One, the federal organisation of powers can be revisited and reframed. Two, the CSSs must continue but they should be restructured. In addition to the schemes’ rationale of reducing the horizontal and vertical imbalances among states, the Centre is also obligated to address the externalities of the states’ developmental efforts under the subjects allocated to them. Three, there is a need for an appropriate forum to discuss the complex and contentious issue of reviewing federal organisation of powers and restructuring of central transfers.

Should such a review chop and change the subjects in the Union, State and Concurrent Lists? A perusal of the country’s response to the COVID-19 indicates that the exercise be guided by a more nuanced perspective.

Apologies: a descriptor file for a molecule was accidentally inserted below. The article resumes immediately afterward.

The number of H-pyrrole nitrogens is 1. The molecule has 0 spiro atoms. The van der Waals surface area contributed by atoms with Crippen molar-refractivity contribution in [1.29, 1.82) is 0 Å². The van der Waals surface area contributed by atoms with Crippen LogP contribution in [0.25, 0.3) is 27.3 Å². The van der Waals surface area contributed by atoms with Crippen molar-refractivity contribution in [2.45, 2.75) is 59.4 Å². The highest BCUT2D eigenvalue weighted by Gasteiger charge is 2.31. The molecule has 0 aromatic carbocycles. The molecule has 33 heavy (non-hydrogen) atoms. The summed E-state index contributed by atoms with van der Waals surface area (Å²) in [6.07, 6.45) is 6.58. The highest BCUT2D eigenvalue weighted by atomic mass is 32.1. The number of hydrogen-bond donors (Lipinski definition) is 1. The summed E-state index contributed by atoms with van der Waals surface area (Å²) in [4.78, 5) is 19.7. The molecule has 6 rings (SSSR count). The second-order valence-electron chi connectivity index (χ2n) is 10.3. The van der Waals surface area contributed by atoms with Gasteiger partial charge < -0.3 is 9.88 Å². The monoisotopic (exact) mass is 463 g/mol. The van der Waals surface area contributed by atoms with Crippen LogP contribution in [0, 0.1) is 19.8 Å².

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Consider the manner and the content of reconciliation and repositioning between the Centre and states in the course of the response to the pandemic. The Centre’s efforts are now primarily focused on achieving economies of scale in vaccine procurement, knowledge production for setting standards and guidelines for the states, and mitigating inter-state externalities. States continue to play the dominant role in the execution of the actual response to the health crisis. In other words, the fundamental principles of comparative advantage prevailed, but they were organised on the basis of certain functional roles and responses.